April 2010
Volume 51, Issue 13
ARVO Annual Meeting Abstract  |   April 2010
Endothelial Damage From Two Different Insertion Devices for DSAEK: A Comparison of the NCI Platform Delivery Device to the Tan Endoglide
Author Affiliations & Notes
  • M. A. Terry
    Corneal Services,
    Devers Eye Institute, Portland, Oregon
  • N. Shamie
    Devers Eye Institute, Portland, Oregon
  • M. Straiko
    Corneal Services,
    Devers Eye Institute, Portland, Oregon
  • D. L. Davis-Boozer
    Lions Eye Bank of Oregon, Portland, Oregon
  • Footnotes
    Commercial Relationships  M.A. Terry, None; N. Shamie, None; M. Straiko, None; D.L. Davis-Boozer, None.
  • Footnotes
    Support  Lions Eye Bank of Oregon
Investigative Ophthalmology & Visual Science April 2010, Vol.51, 1617. doi:https://doi.org/
  • Views
  • Share
  • Tools
    • Alerts
      This feature is available to authenticated users only.
      Sign In or Create an Account ×
    • Get Citation

      M. A. Terry, N. Shamie, M. Straiko, D. L. Davis-Boozer; Endothelial Damage From Two Different Insertion Devices for DSAEK: A Comparison of the NCI Platform Delivery Device to the Tan Endoglide. Invest. Ophthalmol. Vis. Sci. 2010;51(13):1617. doi: https://doi.org/.

      Download citation file:

      © ARVO (1962-2015); The Authors (2016-present)

  • Supplements

Purpose: : Devices to avoid wound compression damage in DSAEK surgery are broadly distinguished as platform delivery devices v pull through devices. Controlled laboratory data on total endothelial damage from these devices is scant. We compared the commonly used NCI device (platform) to the Tan Endoglide (pull through) to assess baseline endothelial damage from the single manipulation of loading and unloading of the tissue in the cadaver model.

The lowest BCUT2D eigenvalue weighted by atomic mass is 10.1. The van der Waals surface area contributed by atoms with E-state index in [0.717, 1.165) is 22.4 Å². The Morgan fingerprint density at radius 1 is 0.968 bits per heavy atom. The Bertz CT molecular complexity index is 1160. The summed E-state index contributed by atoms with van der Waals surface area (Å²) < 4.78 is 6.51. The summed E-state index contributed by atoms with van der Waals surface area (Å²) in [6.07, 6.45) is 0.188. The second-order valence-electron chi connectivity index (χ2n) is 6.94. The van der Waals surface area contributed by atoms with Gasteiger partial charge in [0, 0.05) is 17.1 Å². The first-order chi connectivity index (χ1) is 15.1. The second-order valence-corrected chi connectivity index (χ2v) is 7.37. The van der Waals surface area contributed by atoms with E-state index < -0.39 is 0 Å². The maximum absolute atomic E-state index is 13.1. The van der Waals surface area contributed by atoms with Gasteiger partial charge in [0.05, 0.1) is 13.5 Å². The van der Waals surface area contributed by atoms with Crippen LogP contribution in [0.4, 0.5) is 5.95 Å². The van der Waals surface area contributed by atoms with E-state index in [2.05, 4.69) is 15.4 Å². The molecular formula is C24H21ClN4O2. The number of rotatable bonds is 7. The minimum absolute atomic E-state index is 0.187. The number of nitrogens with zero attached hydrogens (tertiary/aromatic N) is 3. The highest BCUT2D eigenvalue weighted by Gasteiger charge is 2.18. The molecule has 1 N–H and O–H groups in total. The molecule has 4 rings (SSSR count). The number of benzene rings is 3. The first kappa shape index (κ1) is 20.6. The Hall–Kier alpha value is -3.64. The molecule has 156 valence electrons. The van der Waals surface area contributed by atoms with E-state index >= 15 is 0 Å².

Methods: : Pre-cut DSAEK tissue with healthy endothelium was trephinated to an 8.0 mm diameter in 10 donor corneas. Five lenticules were placed onto a NCI platform (Group 1) and 5 lenticules were placed into a Tan Endoglide.(Group 2) Tissues were then delivered into a basin of BSS, stained with vital dye stain to mark endothelial damage, and then digital photographs of the entire endothelial surface were made. Photoshop digitized planimetry was performed to determine percentage of endothelial damage from the trephination and manipulations in each group and distinctive patterns of endothelial damage were recorded. Mann-Whitney U Test was used to compare the means of each group.

Results: : The mean total percent endothelial damage was 17% +/-5% (range: 11% to 22%) in Group 1 and 32% +/-18% (range: 18% to 63%) in Group 2. (p=.047) Damage from trephination alone was about 10% in tissues of each group. Lenticule thickness ranged between 117 u to 166 um in group 1 and 100 u to 192 u in group 2. Thin tissue made manipulation in both groups more difficult and more traumatic. Eliminating the 100 u tissue of group 2 which rolled in reverse on loading with an outlier damage of 63%, the revised mean endothelial damage was 24% +/-5% in group two, minimizing the difference between the two groups.(p=.11) The pattern of damage in Group 1 was usually along the edges and in Group 2 was central striae associated with the point of grasping.

Conclusions: : Although delivery devices avoid wound compression, there is still significant endothelial damage from trephination, mounting and dismounting the tissue. A learning curve is important with both devices and thin tissues may make loading both devices more difficult.

Keywords: cornea: endothelium • transplantation • cornea: clinical science 

This PDF is available to Subscribers Only

Sign in or purchase a subscription to access this content. ×

You must be signed into an individual account to use this feature.